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Weigh-in-motion sensors check overloaded trucks on the road

Advanced sensors installed in the road surface, combined with number plate recognition systems, will enable the detection of far more incorrectly loaded trailers than is the case today.

This lies at the heart of a joint Norwegian project involving researchers, the regulatory authorities and the road haulage industry.

At present, drivers are responsible for ensuring that trailers are loaded correctly in compliance with their vehicles’ technical specifications. But some organisations take chances and overload vehicles, thus creating a need for inspections.

If heavy goods vehicles and their trailers are incorrectly loaded, or the loads incorrectly distributed, they may constitute a traffic hazard and damage road surfaces.

Currently, weight checks require that trailers must drive into an inspection station.

“Current practice has many drawbacks," says Terje Moen at SINTEF. [SINTEF is the largest independent research organisation in Scandinavia. It develops technological solutions that are brought into practical use.]

“Both roadworthy and overloaded vehicles have to be inspected at the stations. Since this is a random process, a driver can run the risk of being stopped for inspection several times a day,” he says.

According to the Norwegian Hauliers' Association, this can happen up to 13 times a day! This is a waste of valuable time. The problem is that the inspection process is poorly targeted. Most vehicles stopped are correctly loaded, while many overloaded vehicles avoid the checks. Thus the risk of being caught is low.

SINTEF is heading the NonStop project which aims to make commercial road haulage more efficient by ensuring that only incorrectly loaded vehicles are stopped for inspection.

The technology used involves a Weigh-in-Motion (WIM) sensor system which measures the weight of the vehicle using a special cable countersunk into the road surface. The sensor in the cable utilises piezo technology.

The cable generates an electrical voltage when subjected to pressure, and in this way can record the weight of a vehicle passing over it. The information is then sent to a computer.

The project will employ automatic number plate recognition (ANPR) technology to read vehicle number plates. The number plate can then be searched for in public registers where specifications such as a vehicle’s permitted load will be entered.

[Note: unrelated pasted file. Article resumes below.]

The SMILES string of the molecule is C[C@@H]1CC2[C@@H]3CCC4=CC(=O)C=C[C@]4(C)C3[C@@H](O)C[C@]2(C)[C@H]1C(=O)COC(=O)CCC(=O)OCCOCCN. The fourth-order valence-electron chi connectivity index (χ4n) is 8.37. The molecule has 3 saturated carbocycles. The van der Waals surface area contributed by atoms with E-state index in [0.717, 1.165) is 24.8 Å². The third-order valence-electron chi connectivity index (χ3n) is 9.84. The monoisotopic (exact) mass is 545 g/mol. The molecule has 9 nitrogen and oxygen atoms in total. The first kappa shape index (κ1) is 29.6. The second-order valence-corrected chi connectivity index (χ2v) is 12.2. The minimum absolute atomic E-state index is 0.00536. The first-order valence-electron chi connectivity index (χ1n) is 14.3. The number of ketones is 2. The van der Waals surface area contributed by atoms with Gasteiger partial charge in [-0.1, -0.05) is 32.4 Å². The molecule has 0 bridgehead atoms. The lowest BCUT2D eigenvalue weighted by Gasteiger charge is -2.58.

Measured weight, data from public registers, the provisions of the statutory regulations governing technical requirements for motor vehicles, and the day-to-day practical expertise of the road authority inspectors are then built into a decision support system.

This system aims to help inspectors select candidates for checking. “It will also be possible to link the system to data transmitted from the vehicle itself," says Moen.

“A modern vehicle is installed with a “brain” which can measure how far it has travelled, its weight and the duration of stops it has taken along a given section of route”, he says. “It is this aspect which makes the project unique in a global context,” says Moen.

One of the most important benefits is that the system will promote a level competitive playing field in the road haulage industry. Those attempting to cheat by driving overloaded vehicles will be caught, while the others will be allowed to pass. By weeding out overloaded vehicles we will improve traffic safety.

“The system will have an instructive function by making it financially disadvantageous to cheat,” says Terje Moen.
Researchers believe that the new system will also bring considerable environmental benefits. It is simply good economics to keep the traffic flowing.

“A vehicle weighing 500 tonnes which is stopped for no good reason wastes a lot of fuel accelerating to regain its normal speed," says  Moen.

“And the asphalt is worn away unnecessarily by vehicle overloading, " he says. Road resurfacing also represents an environmental problem.

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